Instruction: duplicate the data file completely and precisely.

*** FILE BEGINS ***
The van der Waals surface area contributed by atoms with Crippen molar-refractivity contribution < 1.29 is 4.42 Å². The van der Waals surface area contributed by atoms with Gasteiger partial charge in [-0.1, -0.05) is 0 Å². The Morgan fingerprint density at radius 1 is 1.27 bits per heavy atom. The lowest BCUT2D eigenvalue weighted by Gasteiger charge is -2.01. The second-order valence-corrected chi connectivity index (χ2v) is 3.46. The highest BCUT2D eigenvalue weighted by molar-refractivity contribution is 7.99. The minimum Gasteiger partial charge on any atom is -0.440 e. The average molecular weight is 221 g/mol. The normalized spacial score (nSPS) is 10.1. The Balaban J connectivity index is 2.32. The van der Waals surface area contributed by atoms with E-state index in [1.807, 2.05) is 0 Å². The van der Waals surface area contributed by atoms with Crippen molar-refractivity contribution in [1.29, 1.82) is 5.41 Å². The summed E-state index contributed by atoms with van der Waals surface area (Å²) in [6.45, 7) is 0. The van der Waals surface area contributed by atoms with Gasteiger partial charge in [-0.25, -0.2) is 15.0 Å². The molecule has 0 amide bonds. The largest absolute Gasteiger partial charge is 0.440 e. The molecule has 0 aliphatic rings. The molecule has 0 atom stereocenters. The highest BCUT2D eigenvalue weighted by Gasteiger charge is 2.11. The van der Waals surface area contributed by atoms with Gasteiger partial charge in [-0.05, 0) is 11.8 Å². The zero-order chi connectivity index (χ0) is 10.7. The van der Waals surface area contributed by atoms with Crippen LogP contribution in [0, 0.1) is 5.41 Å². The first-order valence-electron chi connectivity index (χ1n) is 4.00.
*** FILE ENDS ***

The van der Waals surface area contributed by atoms with Crippen molar-refractivity contribution < 1.29 is 4.42 Å². The van der Waals surface area contributed by atoms with Gasteiger partial charge in [-0.1, -0.05) is 0 Å². The Morgan fingerprint density at radius 1 is 1.27 bits per heavy atom. The lowest BCUT2D eigenvalue weighted by Gasteiger charge is -2.01. The second-order valence-corrected chi connectivity index (χ2v) is 3.46. The highest BCUT2D eigenvalue weighted by molar-refractivity contribution is 7.99. The minimum Gasteiger partial charge on any atom is -0.440 e. The average molecular weight is 221 g/mol. The normalized spacial score (nSPS) is 10.1. The Balaban J connectivity index is 2.32. The van der Waals surface area contributed by atoms with E-state index in [1.807, 2.05) is 0 Å². The van der Waals surface area contributed by atoms with Crippen molar-refractivity contribution in [1.29, 1.82) is 5.41 Å². The summed E-state index contributed by atoms with van der Waals surface area (Å²) in [6.45, 7) is 0. The van der Waals surface area contributed by atoms with Gasteiger partial charge in [-0.25, -0.2) is 15.0 Å². The molecule has 0 amide bonds. The largest absolute Gasteiger partial charge is 0.440 e. The molecule has 0 aliphatic rings. The molecule has 0 atom stereocenters. The highest BCUT2D eigenvalue weighted by Gasteiger charge is 2.11. The van der Waals surface area contributed by atoms with Gasteiger partial charge in [-0.05, 0) is 11.8 Å². The zero-order chi connectivity index (χ0) is 10.7. The van der Waals surface area contributed by atoms with Crippen LogP contribution in [0, 0.1) is 5.41 Å². The first-order valence-electron chi connectivity index (χ1n) is 4.00.